1. I don’t think that kids necessarily care about GMO. If they were that concerned, they wouldn’t want candy either. It’s generally not a health food, lol.

      Your overall point is well received though!

        1. pssst FYI most fruits and vegetables grown today are not GMO’s. I believe only a couple of varieties of squash, sweet corn and papaya are commercially produced GMOs.

            1. Its sort of accepted convention, especially if you follow either food or ecology closely. Large manufacturing farms breed products obsessively to create one thing: higher profits (because thats what any decent business should do). However, this comes at the expense of taste. You breed a product to be disease resistant, resistant to spoilage for a longer shelf-life, and to have a tough outer layer to prevent cosmetic faults. Breeding for flavor at this point is just not part of the thought-process.

              1. “Hybrid” is not the same as “GMO”. Please do not confuse the issue of tasteless hybrids that are bred to be shipped long distances to supermarkets with foods that have foreign genes spliced in, the consequences of which may be benign … or not. Many – certainly not all – hybrids are less flavoursome, but no-one thinks they are potentially dangerous.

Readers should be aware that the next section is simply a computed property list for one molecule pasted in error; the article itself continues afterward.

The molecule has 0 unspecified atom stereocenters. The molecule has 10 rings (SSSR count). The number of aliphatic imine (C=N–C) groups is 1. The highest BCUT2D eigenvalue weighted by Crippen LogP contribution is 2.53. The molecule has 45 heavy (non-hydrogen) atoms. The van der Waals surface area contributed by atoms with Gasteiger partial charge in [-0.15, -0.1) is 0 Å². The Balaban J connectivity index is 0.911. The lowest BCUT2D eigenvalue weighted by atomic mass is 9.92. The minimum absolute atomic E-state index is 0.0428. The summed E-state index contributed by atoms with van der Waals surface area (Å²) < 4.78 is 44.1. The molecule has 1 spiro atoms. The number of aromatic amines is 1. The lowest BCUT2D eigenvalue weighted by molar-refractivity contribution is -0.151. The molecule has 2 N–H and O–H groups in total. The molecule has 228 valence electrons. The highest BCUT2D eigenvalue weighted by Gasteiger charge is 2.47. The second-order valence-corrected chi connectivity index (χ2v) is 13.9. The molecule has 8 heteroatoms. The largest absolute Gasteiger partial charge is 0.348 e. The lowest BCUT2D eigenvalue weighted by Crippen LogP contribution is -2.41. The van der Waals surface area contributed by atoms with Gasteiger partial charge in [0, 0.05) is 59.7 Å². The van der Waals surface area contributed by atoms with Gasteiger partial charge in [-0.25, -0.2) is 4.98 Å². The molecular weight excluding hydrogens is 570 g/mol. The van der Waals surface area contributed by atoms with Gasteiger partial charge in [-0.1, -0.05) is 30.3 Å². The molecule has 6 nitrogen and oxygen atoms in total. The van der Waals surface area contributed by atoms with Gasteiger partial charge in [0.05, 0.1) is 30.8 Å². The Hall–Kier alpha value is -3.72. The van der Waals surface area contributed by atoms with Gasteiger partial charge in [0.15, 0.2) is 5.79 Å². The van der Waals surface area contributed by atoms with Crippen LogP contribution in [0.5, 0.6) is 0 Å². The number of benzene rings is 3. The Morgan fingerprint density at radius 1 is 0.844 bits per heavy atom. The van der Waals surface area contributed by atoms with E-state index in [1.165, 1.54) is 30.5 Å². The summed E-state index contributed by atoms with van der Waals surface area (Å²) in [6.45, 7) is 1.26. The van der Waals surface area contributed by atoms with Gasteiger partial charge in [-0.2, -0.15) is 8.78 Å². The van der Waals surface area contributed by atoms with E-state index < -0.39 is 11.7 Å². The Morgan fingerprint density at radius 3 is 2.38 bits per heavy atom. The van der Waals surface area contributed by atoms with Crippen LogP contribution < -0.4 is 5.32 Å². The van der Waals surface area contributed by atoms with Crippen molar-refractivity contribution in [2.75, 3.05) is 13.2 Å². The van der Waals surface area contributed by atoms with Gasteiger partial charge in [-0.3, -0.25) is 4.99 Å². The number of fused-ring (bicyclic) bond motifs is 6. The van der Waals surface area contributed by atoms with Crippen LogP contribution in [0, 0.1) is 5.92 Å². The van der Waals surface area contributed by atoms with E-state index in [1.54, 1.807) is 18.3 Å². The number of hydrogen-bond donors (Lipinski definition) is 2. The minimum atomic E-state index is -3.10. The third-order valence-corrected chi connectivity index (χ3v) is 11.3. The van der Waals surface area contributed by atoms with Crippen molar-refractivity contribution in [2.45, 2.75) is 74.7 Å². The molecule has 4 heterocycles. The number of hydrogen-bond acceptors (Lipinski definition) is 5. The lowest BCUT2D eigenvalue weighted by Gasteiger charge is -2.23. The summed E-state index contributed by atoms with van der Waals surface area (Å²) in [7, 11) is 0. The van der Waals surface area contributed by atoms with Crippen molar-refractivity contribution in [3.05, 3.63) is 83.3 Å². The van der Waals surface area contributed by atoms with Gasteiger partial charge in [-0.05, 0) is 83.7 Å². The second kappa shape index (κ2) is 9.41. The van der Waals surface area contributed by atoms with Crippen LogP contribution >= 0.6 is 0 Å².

1. ePressureCooker

                  There are a couple of reasons why this happens (this also happened in the rose industry, where breeding roses intensively for their shape and color resulted in a loss of fragrance).

                  For whatever reason, when you selectively and intensively breed plants (and animals) for a certain characteristic, it often negatively impacts other characteristics. For example, chickens only produce a certain amount of shell material, so if you breed them to produce larger eggs, they don’t create more shell material, so you end up with thinner egg shells. Or if you breed plants to produce larger or more pest resistant fruit, part of that “resistance” may happen because the fruit becomes less fragrant, and therefore harder for the insects to find, but the loss of fragrance impacts the taste of the fruit. Over the past few decades, farmers have bred beef and pork to have less fat, and while they’ve achieved that aim, unfortunately, a lot of the flavor that makes a piece of meat taste like “beef” or “pork” comes from the fat.

        2. Get off the anti-GMO bus. It’s too general a term. Let’s just investigate specific by specific and see where we go.

          It’s total nonsense to claim anything about flavor – that’s dependent on so many other things!

          And anyhow the amount of GMO stuff on the market is miniscule. But there are millions of bad cooks!

      1. It’s not that they care or don’t care about GMO, they can taste how awful all that messing around with our food tastes.